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I was very young when this aired and recall I did not get to see it as often as I wished as it was on a school night. I do recall the wit and humor that only Imogene Coca could deliver. I was sorely disappointed when this short-lived sitcom was canceled. My memories of the episodes are vague but the memories of Ms. Coca are clear. I have long hoped it would come back in re-runs, later to VHS or DVD. So far, I've seen no indications of that. It is really a pity for she was an exceptionally funny actress and an important part of early television history. I'd love to see shows like Grindl and I'm sure that it would find an audience in younger viewers of today as well. I have always found TV producers far too fickle when deciding whether or not to give a show the axe. I don't think it occurs to them that sometimes it could be audiences love the show but don't care for the products the sponsors peddle. Maybe that is what killed this show. Who knows. But I do believe it is one show worth preserving and would love to find it on Netflix or the DVD shelves at the store.
Star Trek: New Voyages (2004)
Curiously Surprising (may contain minor spoilers)
This new series is quite remarkable. Of course, it probably won't seem that way to those too young to remember the original series when it was new and have only seen it in syndication. New Voyages attempts to pick up where the original series left off filling the the gap and completing the five-year mission of U.S.S. Enterprise from the time TOS was canceled to just before ST: The Movie. The cast are all new younger actors which I found a bit unsettling at first but quickly found myself doing double takes on James Cawley (Kirk) and Jeff Quinn (Spock) who (among others in the cast) have attempted to capture the gestures and mannerisms of Shatner and Nimoy. Some may find it a bit overdone but have to admit, I found the performances rather nostalgic. The episodes themselves were written by the mother of ST, D.C. Fontana. For those to young to remember, Ms. Fontana wrote many of the original episodes and, if I am not mistaken, these episodes are ones she wrote but were never produced or may have been screenplays made from stories she wrote after the series was canceled as there was a lot of demand for Star Trek stories at the time. She also wrote the screenplays for the animated series. The pilot and first two episodes are based in whole or in part on other episodes from TOS ("Doomsday Machine", "Menagerie", "Deadly Years" & "City at the Edge of Forever") and at times make reference to other ST entities. If one is not comfortably familiar with the story lines from TOS, these new stories could seem chaotic or confusingly written. I did find some of the time travel paradoxes a bit convoluted though. From what I understand these productions are "pro bono" and everyone involved donated their time and efforts to make the shows on a shoestring budget. They should be given credit for doing so remarkably well under such circumstances. It is evident that it is a labor of love even if the sets and acting are not quite up to 'network' standards. I didn't expect them to be.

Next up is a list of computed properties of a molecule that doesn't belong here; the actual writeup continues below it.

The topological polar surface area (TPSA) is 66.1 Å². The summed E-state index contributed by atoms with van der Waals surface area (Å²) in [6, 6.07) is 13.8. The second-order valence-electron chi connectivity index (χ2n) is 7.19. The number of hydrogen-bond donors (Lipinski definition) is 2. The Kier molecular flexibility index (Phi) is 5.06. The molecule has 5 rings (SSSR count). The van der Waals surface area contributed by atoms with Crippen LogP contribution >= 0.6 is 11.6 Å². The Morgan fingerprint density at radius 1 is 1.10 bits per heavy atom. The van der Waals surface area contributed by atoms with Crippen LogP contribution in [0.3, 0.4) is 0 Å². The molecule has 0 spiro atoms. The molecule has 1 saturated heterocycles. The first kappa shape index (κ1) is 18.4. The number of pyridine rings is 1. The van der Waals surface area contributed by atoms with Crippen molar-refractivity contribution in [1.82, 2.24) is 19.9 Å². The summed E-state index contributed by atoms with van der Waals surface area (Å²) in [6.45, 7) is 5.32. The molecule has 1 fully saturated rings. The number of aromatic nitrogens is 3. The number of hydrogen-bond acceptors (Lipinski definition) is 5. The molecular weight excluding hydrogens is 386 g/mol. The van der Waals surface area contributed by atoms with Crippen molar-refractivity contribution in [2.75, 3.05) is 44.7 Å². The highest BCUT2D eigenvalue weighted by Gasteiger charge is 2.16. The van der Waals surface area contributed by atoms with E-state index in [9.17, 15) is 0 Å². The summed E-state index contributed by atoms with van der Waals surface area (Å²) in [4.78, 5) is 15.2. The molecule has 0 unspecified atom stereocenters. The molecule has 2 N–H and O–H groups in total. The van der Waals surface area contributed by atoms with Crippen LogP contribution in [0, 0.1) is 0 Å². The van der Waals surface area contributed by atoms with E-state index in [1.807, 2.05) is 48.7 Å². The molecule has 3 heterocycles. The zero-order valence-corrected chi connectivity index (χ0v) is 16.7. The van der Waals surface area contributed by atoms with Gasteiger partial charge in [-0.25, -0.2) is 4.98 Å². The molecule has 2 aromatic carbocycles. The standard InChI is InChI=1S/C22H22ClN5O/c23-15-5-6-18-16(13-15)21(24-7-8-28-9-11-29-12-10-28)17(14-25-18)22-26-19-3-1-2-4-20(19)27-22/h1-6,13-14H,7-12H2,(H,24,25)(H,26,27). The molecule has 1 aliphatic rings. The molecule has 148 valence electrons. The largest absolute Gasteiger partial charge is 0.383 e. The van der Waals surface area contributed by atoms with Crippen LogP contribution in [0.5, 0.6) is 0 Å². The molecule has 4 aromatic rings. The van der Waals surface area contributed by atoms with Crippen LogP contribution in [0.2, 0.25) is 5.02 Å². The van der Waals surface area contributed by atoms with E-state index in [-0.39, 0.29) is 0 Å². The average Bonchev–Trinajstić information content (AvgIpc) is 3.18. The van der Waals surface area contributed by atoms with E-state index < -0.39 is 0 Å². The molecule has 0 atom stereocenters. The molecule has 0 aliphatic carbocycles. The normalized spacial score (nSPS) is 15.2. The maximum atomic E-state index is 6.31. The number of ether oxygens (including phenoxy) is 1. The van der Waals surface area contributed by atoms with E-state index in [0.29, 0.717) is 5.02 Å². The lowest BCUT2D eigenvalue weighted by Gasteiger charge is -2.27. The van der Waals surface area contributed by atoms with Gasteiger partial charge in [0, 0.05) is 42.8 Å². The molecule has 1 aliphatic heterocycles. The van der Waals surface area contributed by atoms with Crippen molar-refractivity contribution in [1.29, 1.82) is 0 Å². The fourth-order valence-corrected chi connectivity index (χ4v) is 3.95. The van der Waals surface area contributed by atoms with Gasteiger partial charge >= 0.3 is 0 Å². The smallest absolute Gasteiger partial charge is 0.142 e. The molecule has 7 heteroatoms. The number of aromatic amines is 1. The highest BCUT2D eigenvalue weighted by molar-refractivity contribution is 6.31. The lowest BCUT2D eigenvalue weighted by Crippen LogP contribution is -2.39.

Pilot Makes Big Splash But is no Tsunami
This show is the very sort of program that is needed--desperately. How many shows out there deal with the looming global catastrophe growing from the abuse of the ocean's resources? Human beings are having a devastating effect on life in the sea and few are even paying attention. Along comes a show that hints at the potential to address these vital issues and it never gets holds water. I guess it is like Dr. Chomsky says: television is not about the programs, it's about the advertising. In the television world, what they call "content" is the commercials they want us to watch while the "filler" is just the show that comes in between the ads. Maybe if more viewers understood this and were more discriminating and vocal about their television viewing, Hollywood and advertising sponsors alike would get the message that it is better to have a show that interests a lot of people than try to get advertisers that want or don't want to sponsor a particular show. (Though I can see how a company that sells tuna fish would not be so tempted to sponsor a show with a superhero character that makes fishermen out to be the (ofttime) bad guy.)
I don't know that it was a sponsor that influenced this show to not get picked up but it makes sense that if not enough companies were willing to sponsor this show, its chances of getting on the air would sink straight to the bottom like a lead weight in water.
Aquaman was one of my favorite superheroes in childhood and I would have very much liked to have seen this show become a regular series. I do believe it had good potential to float although the pilot in some ways felt weak to me. The acting was not particularly good and the scripts could have used more polish. I see that often in pilots and then the show gets better as time goes on so that could well have been the case here. Looks like we'll never get the chance to find out. What a shame.
Perhaps if viewers show enough interest, this pilot might be further developed into a TV movie or a mini-series. I would certainly be one of the first in the water to buy it on iTunes.
I rate this 7 out of 10.